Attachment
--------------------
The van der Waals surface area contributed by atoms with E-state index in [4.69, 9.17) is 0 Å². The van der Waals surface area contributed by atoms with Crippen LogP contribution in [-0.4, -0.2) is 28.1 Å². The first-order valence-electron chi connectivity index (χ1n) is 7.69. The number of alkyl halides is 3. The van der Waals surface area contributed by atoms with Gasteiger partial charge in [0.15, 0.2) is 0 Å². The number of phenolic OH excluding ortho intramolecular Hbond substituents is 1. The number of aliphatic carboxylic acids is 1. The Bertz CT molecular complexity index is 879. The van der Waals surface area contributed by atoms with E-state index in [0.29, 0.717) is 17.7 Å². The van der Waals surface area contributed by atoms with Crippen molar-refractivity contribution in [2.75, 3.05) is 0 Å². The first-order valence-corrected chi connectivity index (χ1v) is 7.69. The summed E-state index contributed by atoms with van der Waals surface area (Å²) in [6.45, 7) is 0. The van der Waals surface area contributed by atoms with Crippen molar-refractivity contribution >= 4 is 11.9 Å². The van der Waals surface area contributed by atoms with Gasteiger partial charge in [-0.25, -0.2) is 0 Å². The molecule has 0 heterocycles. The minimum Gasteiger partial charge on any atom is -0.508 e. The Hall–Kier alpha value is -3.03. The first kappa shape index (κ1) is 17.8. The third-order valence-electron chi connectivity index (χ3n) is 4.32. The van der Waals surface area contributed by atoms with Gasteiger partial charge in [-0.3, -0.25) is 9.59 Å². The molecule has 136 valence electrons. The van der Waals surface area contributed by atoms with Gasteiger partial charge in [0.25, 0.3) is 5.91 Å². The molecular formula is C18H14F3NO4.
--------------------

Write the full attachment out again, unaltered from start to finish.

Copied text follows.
The van der Waals surface area contributed by atoms with E-state index in [4.69, 9.17) is 0 Å². The van der Waals surface area contributed by atoms with Crippen LogP contribution in [-0.4, -0.2) is 28.1 Å². The first-order valence-electron chi connectivity index (χ1n) is 7.69. The number of alkyl halides is 3. The van der Waals surface area contributed by atoms with Gasteiger partial charge in [0.15, 0.2) is 0 Å². The number of phenolic OH excluding ortho intramolecular Hbond substituents is 1. The number of aliphatic carboxylic acids is 1. The Bertz CT molecular complexity index is 879. The van der Waals surface area contributed by atoms with E-state index in [0.29, 0.717) is 17.7 Å². The van der Waals surface area contributed by atoms with Crippen molar-refractivity contribution in [2.75, 3.05) is 0 Å². The first-order valence-corrected chi connectivity index (χ1v) is 7.69. The summed E-state index contributed by atoms with van der Waals surface area (Å²) in [6.45, 7) is 0. The van der Waals surface area contributed by atoms with Crippen molar-refractivity contribution >= 4 is 11.9 Å². The van der Waals surface area contributed by atoms with Gasteiger partial charge in [-0.25, -0.2) is 0 Å². The molecule has 0 heterocycles. The minimum Gasteiger partial charge on any atom is -0.508 e. The Hall–Kier alpha value is -3.03. The first kappa shape index (κ1) is 17.8. The third-order valence-electron chi connectivity index (χ3n) is 4.32. The van der Waals surface area contributed by atoms with Gasteiger partial charge in [-0.3, -0.25) is 9.59 Å². The molecule has 136 valence electrons. The van der Waals surface area contributed by atoms with Gasteiger partial charge in [0.25, 0.3) is 5.91 Å². The molecular formula is C18H14F3NO4.